By Inwalomhe Donald
President Muhammadu Buhari has said that the construction of modular refineries in Nigeria will make petroleum products available in the country and eliminate importation. He said the deployment of modular refineries was one of the four key elements of his administration’s refinery road map rolled out in 2018, adding that its implementation will make Nigeria a net exporter of petroleum products.
“The realisation of the refinery road map will ultimately lead us to becoming a net exporter of petroleum products not only to our neighbouring countries but to the worldwide market,” Buhari said.
State governors in Nigeria should emulate Governor Obaseki of Edo State who has attracted modular refinery projects, namely Duport Refinery Edo and Edo Refinery to his state. The two modular refineries are at different levels of completion. President Buhari and Governor Obaseki are not talking of fuel price hike. President Buhari is rehabilitating Warri and Port Harcourt refineries. The 36 states’ governors should duel more on building new refineries than fuel price hike and removal of fuel subsidy. President Buhari is standing with the people. The people of Nigeria are against the removal of fuel subsidy.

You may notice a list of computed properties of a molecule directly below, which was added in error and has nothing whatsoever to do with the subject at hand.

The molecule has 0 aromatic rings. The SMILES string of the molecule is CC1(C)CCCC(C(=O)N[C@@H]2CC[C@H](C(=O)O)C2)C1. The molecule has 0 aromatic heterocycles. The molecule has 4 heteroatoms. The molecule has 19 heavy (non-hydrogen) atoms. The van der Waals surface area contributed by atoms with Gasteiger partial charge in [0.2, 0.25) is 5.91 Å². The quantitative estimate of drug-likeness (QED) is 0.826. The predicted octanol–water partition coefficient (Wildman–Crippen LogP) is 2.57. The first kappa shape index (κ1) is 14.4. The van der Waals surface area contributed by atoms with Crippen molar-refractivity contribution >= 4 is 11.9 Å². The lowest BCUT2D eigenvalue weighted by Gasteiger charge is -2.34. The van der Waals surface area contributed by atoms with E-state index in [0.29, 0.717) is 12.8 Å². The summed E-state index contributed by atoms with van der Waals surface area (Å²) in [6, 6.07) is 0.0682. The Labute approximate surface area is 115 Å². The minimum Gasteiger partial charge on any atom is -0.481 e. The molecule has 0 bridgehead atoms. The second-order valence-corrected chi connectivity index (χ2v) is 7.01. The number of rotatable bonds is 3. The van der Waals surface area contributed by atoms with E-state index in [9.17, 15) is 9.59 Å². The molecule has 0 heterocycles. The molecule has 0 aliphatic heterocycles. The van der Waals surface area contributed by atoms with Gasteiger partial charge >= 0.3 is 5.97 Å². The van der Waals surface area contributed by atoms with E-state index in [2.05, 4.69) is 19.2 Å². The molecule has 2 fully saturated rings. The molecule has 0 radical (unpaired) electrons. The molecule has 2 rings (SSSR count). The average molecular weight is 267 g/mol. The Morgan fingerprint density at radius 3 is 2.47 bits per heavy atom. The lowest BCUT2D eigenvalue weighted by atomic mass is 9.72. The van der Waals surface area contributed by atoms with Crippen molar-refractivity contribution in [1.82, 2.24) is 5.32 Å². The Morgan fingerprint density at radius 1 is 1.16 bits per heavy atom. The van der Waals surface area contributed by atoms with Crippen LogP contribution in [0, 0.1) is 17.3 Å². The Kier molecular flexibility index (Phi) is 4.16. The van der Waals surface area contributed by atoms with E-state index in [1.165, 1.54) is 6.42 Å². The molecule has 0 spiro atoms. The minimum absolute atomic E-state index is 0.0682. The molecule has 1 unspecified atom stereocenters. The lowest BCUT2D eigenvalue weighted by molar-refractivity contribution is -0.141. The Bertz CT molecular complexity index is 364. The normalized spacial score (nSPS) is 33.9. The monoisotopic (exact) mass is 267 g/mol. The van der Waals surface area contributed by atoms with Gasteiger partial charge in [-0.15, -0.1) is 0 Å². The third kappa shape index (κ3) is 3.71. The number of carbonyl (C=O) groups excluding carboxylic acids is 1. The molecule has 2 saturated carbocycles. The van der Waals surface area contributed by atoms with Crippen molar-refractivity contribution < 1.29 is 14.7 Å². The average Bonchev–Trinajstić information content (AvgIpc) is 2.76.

Governor Obaseki and President Buhari must be commended for the two modular refineries that will start operation in Edo State soon. The Energy Park in Edo is the second industrial refinery facility in the state. The Park, which is the first of its kind in West Africa, has refinery operation, gas processing plant and power plant sharing the same resources. Powered by Platform Capital, the Energy Park has a 10,000 barrel-per-day refining capacity, a 50 megawatts plant capacity and a 60 million scf gas processing plant.
In March 2021 chaos greeted the purported increase in the pump price of petrol, although not unexpected since the nation has been subtly put on notice by the authorities for a while. The pump price jumped from N162 to N212, an addition of over N50, which riled many Nigerians who took to social media to denounce the action.
Hours after the chaotic public response to the alleged increase, the federal government pushed back on the insinuations that it had increased the pump price of petrol per litre, saying that it had not given any such approval.
The federal government had on May 21, rejected the governors’ recommendation of upping petrol price to between N380 and N408.5 per litre. The governors’ advice was based on the report of its committee chaired by the Kaduna State Governor, Mallam Nasir el-Rufai, seeking the full deregulation of the oil sector.
But the Minister of State for Petroleum Resources, Chief Timipre Sylva, in a statement, said the current petrol price of between N162 and N165 per litre would stay. Sylva said the current price would be retained until the ongoing negotiations with the organised labour were concluded. Culled From THISDAY Newspapers